They seemed to make what clearly has proven a naïve assumption: that by presenting only the science, they could provoke swift, determined action to reduce their fossil fuel consumption. Politics was not much on their radar.

McKibben is no longer a staff writer at The New Yorker but he remains a journalist, continuing to publish books and influential articles for Rolling Stone about climate change and the need to quickly curb fossil fuel use. He is most known these days, however, for co-founding 350.org, an organization leading the charge against the Keystone XL pipeline and urging global action on climate change.

“There was a lot of coverage and most of it was smart,” he says by phone from his home in Vermont. “Journalists talked to scientists and just reported it. It hadn’t occurred to them that it should be treated as a political issue as opposed to a scientific one,” McKibben says of coverage in the late 1980s.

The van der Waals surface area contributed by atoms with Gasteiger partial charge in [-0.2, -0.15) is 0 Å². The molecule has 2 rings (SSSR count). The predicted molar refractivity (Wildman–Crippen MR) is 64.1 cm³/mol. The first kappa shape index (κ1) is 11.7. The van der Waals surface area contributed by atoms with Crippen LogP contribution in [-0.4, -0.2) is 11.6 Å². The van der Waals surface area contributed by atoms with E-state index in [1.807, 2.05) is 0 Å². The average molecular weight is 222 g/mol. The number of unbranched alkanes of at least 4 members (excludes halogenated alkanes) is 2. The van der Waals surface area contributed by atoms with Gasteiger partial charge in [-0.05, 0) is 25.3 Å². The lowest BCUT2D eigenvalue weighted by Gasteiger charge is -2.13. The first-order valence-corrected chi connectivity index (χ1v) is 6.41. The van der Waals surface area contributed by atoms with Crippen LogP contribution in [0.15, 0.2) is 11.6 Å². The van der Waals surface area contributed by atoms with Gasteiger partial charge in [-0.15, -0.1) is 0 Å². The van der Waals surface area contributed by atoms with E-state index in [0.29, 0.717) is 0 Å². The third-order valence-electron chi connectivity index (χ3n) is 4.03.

But, he adds, “It wasn’t long before the fossil fuel industry did a good job of turning it into a political issue, a partisan thing they could exploit, when they started rolling out all the tools that we now understand as an effort to overcome the science. And their main target was the media.”

The fossil fuel industry succeeded. In the ensuing years, the industry not only won over conservatives on the matter of climate change, but they also played into the media trope of balance and fairness.

Since those early days of climate coverage, scientists have grown more certain that there is unassailable evidence that human behavior is making a dire contribution to the planet’s rising temperatures. Yet it’s as if journalists are stuck in time, presenting the science as something still under debate. A notion to be evaluated, tossed around. As scientific certainty grows—97 percent of qualified scientists agree that the planet is warming and humans are the cause—today’s reporters, editors, and producers should cease with the false conceit about a debate and instead drill deeply into the political terrain.